More asbestos-like fibers have been discovered in rock samples from the Penokee Hills of Northwestern Wisconsin, where a company had proposed to build an open-pit iron mine.
According to a northern Wisconsin geoscientist, the greatest amounts of hazardous minerals are in the western part of the range, including the area that mining outfit Gogebic Taconite planned to develop before pulling out of the project earlier this year.
Northland College associate professor of geoscience Tom Fitz said there's an approximately nine-mile stretch of the range with rock containing the long, slender "asbestiform" crystals. The crystals are a form of mineral known to be linked to mesothelioma, a rare type of lung cancer.
"In the stretch that's in Wisconsin between the western part of the Penokee Range over to Ironwood, the area near Mellen, is the area that has the greatest potential to have the asbestiform variety," Fitz said.
He said the asbestiform minerals show up in the Tyler Forks River and become abundant in some areas between there and southwest of Mellen.
Differences in geologic heat when the minerals were formed account for the variation in some parts of the range, Fitz explained. Not all so-called amphibole minerals are known to be hazardous, he said - just those that got hot enough to form into the long, slender asbestiform crystals.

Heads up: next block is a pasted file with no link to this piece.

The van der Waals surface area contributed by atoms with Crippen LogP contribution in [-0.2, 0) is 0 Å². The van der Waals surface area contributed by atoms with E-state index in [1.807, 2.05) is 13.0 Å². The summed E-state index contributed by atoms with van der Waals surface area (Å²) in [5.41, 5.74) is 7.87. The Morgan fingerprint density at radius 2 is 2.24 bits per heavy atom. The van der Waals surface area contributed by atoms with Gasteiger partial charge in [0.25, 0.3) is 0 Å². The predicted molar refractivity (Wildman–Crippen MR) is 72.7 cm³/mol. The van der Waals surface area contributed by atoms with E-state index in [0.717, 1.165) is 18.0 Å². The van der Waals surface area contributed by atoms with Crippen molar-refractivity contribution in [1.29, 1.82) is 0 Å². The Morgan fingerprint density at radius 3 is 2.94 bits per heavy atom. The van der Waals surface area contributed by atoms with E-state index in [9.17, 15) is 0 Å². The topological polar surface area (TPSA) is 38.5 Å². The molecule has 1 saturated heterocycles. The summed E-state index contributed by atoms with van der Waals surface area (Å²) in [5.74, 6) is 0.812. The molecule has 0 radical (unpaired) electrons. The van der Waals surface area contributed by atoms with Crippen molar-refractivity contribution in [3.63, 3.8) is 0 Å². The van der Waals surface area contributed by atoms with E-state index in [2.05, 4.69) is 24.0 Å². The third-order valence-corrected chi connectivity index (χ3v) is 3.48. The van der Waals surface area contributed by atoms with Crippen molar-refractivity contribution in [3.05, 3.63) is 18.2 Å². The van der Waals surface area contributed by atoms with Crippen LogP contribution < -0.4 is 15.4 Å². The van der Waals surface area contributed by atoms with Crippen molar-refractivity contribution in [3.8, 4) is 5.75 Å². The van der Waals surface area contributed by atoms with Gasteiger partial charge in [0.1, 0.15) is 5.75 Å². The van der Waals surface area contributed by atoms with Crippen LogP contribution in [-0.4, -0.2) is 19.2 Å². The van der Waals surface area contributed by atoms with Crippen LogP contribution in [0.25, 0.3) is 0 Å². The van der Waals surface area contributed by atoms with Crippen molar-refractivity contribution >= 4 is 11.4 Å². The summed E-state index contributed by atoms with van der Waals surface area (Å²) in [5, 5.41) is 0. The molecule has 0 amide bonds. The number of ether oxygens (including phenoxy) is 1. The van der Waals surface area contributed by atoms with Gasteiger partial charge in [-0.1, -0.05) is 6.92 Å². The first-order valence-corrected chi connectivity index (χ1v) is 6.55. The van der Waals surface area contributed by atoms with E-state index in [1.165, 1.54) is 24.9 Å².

"I don't know exactly where the amphibole disappears in there, but it certainly decreases between Upson and Ironwood," he said, cautioning that it could still be found in smaller veins across the entire range.
Fitz said more research is needed to determine what affect mining in the Penokee Hills could have on public health.
In two weeks, about 20 samples from across the Penokees will be analyzed at the U.S. Geological Survey's Microbeam Lab in Denver. Fitz said the tests will determine the exact minerals in the bedrock.
"Some of these things are dangerous and some are not. It depends upon which mineral it is," he said. "Iron is one of the things that make them hazardous. The long skinny ones in the iron formations are iron-rich, so there's definitely reason to think that these things would be a problem in the lungs."
Fitz said he plans to present his findings at an upcoming conference on the presence of asbestos-like fibers in the Upper Midwest in October. The incidence of naturally occurring asbestos has been a growing field of interest among researchers, he said.
Fitz cited a report released by the University of Minnesota on Iron Range taconite workers in December. The findings of the health study revealed those who spend more time in the mining industry are at an increased risk of developing mesothelioma - but stopped short of finding a precise source of the problem.
The geoscientist said he may also share early results of soil samples taken from one site within the area that Gogebic Taconite planned to mine, near Ballou Creek. He's started collecting samples to confirm whether asbestos-like fibers are present in the soil.
"The bedrock isn't really a risk if it isn't disturbed, but the soils are much more easily disturbed by traffic. That's what we really interact with much more on a regular basis, is the soils at the surface. So, we need to know if it's in the soils, as well," he said.
Fitz said it's unclear whether soils at the site would contain asbestos-like fibers because of past glacial activity in the Penokee Hills.
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